Explore the Natural Hot Spring Travertines of Pamukkale, Turkey

One of the things that drew us to Turkey was the chance to see the famous natural hot water travertines in Pamukkale. The Cotton Castle, as it’s known in Turkish, is aptly named and from a distance, its huge white slopes are more reminiscent of snow than rock.

The Barefoot Nomad Kids Overlooking Pamukkale

The travertines, with their glowing white natural hot pools terraced along a mountainside, are featured in almost every tourist brochure about Turkey and rightly so.

The pools are perched below the ancient city of Hierapolis (once frequented by Cleopatra and her ilk, and even mentioned in the Bible) and are a UNESCO heritage site. People have bathed in these pools for thousands of years.

Looking down from the hot water pools of Pamukkale

The pools are made when naturally occurring hot water bubbles up from under the ground. As it reaches the surface, the water percolates through a layer of limestone, dissolving  calcium into the hot water. By the time the water reaches the surface, it’s chalky white with dissolved calcium, or more technically calcite (CaCO3), from the limestone.

And it’s insanely gorgeous.

Relaxing in the hot waters of Pamukkale

Years ago, tourists were free to roam wherever they wanted on the travertines, hotels were built at the top and a roadway was actually created so vehicles could drive up the bank to quickly reach the summit. As you can imagine, this led to some extensive damage.

The Turkish government stepped in to prevent the site from being totally destroyed. The hotels were subsequently torn down and vehicles were stopped from driving on the site.  Tourists are now limited to certain areas, and kept off the most fragile parts of the travertines.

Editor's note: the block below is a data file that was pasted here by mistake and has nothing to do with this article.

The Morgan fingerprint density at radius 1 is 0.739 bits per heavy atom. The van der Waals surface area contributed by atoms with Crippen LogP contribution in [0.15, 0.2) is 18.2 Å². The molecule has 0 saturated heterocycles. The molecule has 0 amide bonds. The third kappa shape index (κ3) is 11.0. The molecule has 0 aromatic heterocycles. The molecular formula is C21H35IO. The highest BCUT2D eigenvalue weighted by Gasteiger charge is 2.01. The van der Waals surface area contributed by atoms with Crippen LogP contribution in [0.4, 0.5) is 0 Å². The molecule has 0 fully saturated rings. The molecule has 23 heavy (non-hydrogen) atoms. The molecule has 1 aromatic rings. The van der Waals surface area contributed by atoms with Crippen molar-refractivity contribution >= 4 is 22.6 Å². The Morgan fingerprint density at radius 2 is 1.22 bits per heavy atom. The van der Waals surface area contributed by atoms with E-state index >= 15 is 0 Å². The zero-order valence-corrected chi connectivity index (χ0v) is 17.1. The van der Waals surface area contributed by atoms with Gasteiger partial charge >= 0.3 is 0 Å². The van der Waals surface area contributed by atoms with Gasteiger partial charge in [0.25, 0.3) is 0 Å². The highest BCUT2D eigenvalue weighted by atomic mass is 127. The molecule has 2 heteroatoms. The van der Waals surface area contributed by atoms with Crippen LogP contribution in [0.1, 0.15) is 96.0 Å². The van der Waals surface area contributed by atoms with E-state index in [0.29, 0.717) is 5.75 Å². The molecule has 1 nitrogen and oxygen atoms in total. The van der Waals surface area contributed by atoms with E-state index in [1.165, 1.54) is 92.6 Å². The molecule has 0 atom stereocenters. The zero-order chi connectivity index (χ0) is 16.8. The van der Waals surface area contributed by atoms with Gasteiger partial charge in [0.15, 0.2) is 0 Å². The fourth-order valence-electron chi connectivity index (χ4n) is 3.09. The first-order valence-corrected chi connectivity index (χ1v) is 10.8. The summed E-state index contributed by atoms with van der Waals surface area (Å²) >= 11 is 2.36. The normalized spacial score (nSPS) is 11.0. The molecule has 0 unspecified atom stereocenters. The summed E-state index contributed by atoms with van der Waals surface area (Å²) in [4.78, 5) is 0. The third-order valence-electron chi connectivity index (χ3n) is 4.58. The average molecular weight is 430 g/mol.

Today, there are a series of controlled shallow pools along the hillside where you can bathe in the hot water. The original naturally occurring basins, like those in the picture below, are off limits to bathers.

The picture perfect travertine terraces of Pamukkale

You can still see traces of the damage that was done to the travertines before stricter regulations were in place. A section at the top of the hill is closed off, with many of the naturally occurring basins currently empty.

Dry basins at the top of Pamukkale

Aside from that one small section, many of the natural travertine terraces remain. We spent the majority of our time playing with the kids on the pathway up, in the pools they formed when the roadway was ripped out.

The Barefoot Nomad family playing in the natural hot water springs of Pamukkale, Turkey

I expected the pools to be filled with still water, but the entire hillside is covered with a thin layer of rushing warm water and though these particular pools were formed by man, the waters and the minerals have  already claimed them as their own.

You’ll understand why the place is named Cotton Castle as you look up from the pools as you climb the hill. Our kids kept calling it the Cotton Candy hills.

Clear water rushing down the hillside at Pamukkale

Wherever the water is still, the white calcite deposits start to settle, creating a chalky gloop that’s a lot of fun to squish between your toes and fingers.

The white calcite deposits in Pamukkale

Pamukkale Travel Tips

All visitors must go barefoot when walking on the travertines. You’ll be expected to carry your shoes as you walk so a backpack or a string to throw them over your shoulder isn’t a bad idea. Some people just leave their shoes at the top, but if you’re coming from the bottom you’ll want them to explore the Hieropolis when you reach the summit.

The bathing pools aren’t deep. The deepest of them is only a few feet deep, but many of the pools are only deep enough to get your bum wet if you’re sitting. It’s a long, hot hike to the top of the travertines and Hierapolis, especially in summer. Bring along water, sunscreen and a hat.

The natural hot water pools of Pamukkale